Office Building Renovations Provide for Sustainability and Space

  • Colored banners hanging from side of triangular-shaped skylight

Jefferson Lab’s CEBAF Renovation and Expansion project will update two buildings to expand, optimize and modernize office space, while also enhancing sustainability

NEWPORT NEWS, VA – The U.S. Department of Energy’s Thomas Jefferson National Accelerator Facility’s research and support community is growing. And while that’s a good thing, the increasing number of staff, students and visiting scientists on campus poses a challenge.

“In 2019, before the pandemic, the lab realized that they were running out of space,” said Scott Bentivegna, a Jefferson Lab conventional facilities project manager. “But even with a hybrid work model, where some people are working on-site, and some people are working from home, the number of people working for the lab just keeps continuing to outstrip the space that we have available.”

To keep up with this continued growth and ensure there’s enough room for everyone, Jefferson Lab is implementing the CEBAF Renovation and Expansion (CRE) project.

This isn’t an upgrade to the lab’s particle accelerator, the Continuous Electron Beam Accelerator Facility. Rather, it’s a project that focuses on renovations and updates to two of the main office buildings on the Jefferson Lab campus, CEBAF Center and the newly acquired Applied Research Center (ARC).

CEBAF Center was originally built in 1988, with a new wing added in 2006. CEBAF Center is currently the lab’s main administration building and conference space. The Applied Research Center was built on property adjacent to the lab campus in 1998. It features lab space for local universities, as well as additional spaced leased by the lab for its staff and support functions. The renovations and updates for these buildings will expand, optimize and modernize space available to staff and visiting scientists, while also enhancing sustainability.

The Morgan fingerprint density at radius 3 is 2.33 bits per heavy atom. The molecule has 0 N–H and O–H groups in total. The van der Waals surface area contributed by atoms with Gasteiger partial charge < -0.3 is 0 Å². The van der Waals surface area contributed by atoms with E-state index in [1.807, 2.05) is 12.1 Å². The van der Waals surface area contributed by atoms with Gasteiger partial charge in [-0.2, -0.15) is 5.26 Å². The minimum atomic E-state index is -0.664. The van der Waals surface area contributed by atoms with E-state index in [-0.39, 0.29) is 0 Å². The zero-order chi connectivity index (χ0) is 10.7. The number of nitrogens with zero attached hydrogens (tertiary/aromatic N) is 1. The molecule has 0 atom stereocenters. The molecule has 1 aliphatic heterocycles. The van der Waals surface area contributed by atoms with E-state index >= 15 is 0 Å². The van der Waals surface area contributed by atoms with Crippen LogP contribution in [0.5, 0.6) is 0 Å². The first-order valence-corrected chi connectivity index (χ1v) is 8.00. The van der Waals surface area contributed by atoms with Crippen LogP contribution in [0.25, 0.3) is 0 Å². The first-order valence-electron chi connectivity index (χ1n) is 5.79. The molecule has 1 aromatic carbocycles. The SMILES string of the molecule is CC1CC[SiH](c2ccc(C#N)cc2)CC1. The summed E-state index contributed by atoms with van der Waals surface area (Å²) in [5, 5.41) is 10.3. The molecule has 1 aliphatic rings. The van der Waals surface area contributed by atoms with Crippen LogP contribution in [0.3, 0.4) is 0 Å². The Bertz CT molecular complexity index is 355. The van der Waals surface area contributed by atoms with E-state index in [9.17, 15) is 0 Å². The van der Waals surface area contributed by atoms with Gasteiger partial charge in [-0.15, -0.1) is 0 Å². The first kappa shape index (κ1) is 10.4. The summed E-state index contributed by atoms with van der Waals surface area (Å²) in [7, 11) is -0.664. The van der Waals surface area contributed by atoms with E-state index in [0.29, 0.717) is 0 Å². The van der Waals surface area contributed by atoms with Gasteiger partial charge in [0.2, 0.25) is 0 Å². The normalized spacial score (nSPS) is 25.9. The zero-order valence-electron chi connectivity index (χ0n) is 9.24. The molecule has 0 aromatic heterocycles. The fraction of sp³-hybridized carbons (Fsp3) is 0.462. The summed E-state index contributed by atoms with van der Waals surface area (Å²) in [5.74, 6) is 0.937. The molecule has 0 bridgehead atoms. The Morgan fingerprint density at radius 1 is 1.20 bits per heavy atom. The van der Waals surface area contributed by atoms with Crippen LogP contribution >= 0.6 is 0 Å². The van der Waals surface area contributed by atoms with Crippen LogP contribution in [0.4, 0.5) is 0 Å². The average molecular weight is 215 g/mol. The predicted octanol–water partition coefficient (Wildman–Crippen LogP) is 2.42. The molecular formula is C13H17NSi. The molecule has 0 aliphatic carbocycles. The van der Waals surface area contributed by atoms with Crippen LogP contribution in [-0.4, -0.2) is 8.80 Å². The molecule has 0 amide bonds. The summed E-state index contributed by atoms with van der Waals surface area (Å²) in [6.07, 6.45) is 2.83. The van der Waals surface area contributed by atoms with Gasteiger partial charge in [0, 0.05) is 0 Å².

As the CRE project manager at Jefferson Lab, Bentivegna ensures that this project, which is currently in its design phase, remains on schedule and within budget.

A New Addition

The ARC was a collaborative effort among local universities and the Newport News Economic Development Authority. Jefferson Lab acquired the ARC building from the city of Newport News in late October, an event that was celebrated with a ribbon-tying event on Dec. 5.

The lab has received $10 million from the Inflation Reduction Act (IRA) to renovate the ARC and CEBAF Center.

“The IRA money helps accelerate the project and will get it accomplished more quickly,” Bentivegna said.

The physical renovation on the ARC is expected to start in 2025 and finish in 2026. Once the ARC building is complete, Jefferson Lab staff will move in. This includes staff who are currently working in the Support Service Center (SSC), which the lab leases from William & Mary.

“The goal of the project is to provide additional office space that is modern, efficient, and sustainably designed and operated. This project will further the connection with the Newport News community by incorporating new, larger spaces for the science education partnership with local schools and a space for a Jefferson Lab visitor center,” said Corry Smith, Jefferson Lab project manager in the lab’s Facilities Management & Logistics division and director of the CRE project. Smith oversees all project activities and manages stakeholder relationships.

These support functions include, for instance, Jefferson Lab’s facilities management & logistics group, human resources, finance, procurement, the communications office, and the science education team.